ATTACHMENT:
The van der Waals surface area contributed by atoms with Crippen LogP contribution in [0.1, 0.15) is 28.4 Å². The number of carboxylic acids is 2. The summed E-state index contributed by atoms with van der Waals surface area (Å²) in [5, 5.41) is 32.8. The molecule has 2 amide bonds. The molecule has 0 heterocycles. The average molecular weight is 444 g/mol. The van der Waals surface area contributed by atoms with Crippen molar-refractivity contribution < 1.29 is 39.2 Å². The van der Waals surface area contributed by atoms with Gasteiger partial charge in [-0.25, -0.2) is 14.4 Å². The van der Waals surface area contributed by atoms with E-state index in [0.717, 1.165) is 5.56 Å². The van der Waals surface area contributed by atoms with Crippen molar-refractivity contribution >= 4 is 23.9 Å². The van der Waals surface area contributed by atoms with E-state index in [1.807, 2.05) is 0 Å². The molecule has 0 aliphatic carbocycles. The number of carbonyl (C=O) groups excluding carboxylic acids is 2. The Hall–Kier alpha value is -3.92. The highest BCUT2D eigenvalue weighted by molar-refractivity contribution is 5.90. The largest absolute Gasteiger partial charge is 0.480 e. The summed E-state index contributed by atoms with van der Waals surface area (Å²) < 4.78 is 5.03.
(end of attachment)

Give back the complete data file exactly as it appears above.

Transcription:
The van der Waals surface area contributed by atoms with Crippen LogP contribution in [0.1, 0.15) is 28.4 Å². The number of carboxylic acids is 2. The summed E-state index contributed by atoms with van der Waals surface area (Å²) in [5, 5.41) is 32.8. The molecule has 2 amide bonds. The molecule has 0 heterocycles. The average molecular weight is 444 g/mol. The van der Waals surface area contributed by atoms with Crippen molar-refractivity contribution < 1.29 is 39.2 Å². The van der Waals surface area contributed by atoms with Gasteiger partial charge in [-0.25, -0.2) is 14.4 Å². The van der Waals surface area contributed by atoms with E-state index in [0.717, 1.165) is 5.56 Å². The van der Waals surface area contributed by atoms with Crippen molar-refractivity contribution >= 4 is 23.9 Å². The van der Waals surface area contributed by atoms with E-state index in [1.807, 2.05) is 0 Å². The molecule has 0 aliphatic carbocycles. The number of carbonyl (C=O) groups excluding carboxylic acids is 2. The Hall–Kier alpha value is -3.92. The highest BCUT2D eigenvalue weighted by molar-refractivity contribution is 5.90. The largest absolute Gasteiger partial charge is 0.480 e. The summed E-state index contributed by atoms with van der Waals surface area (Å²) < 4.78 is 5.03.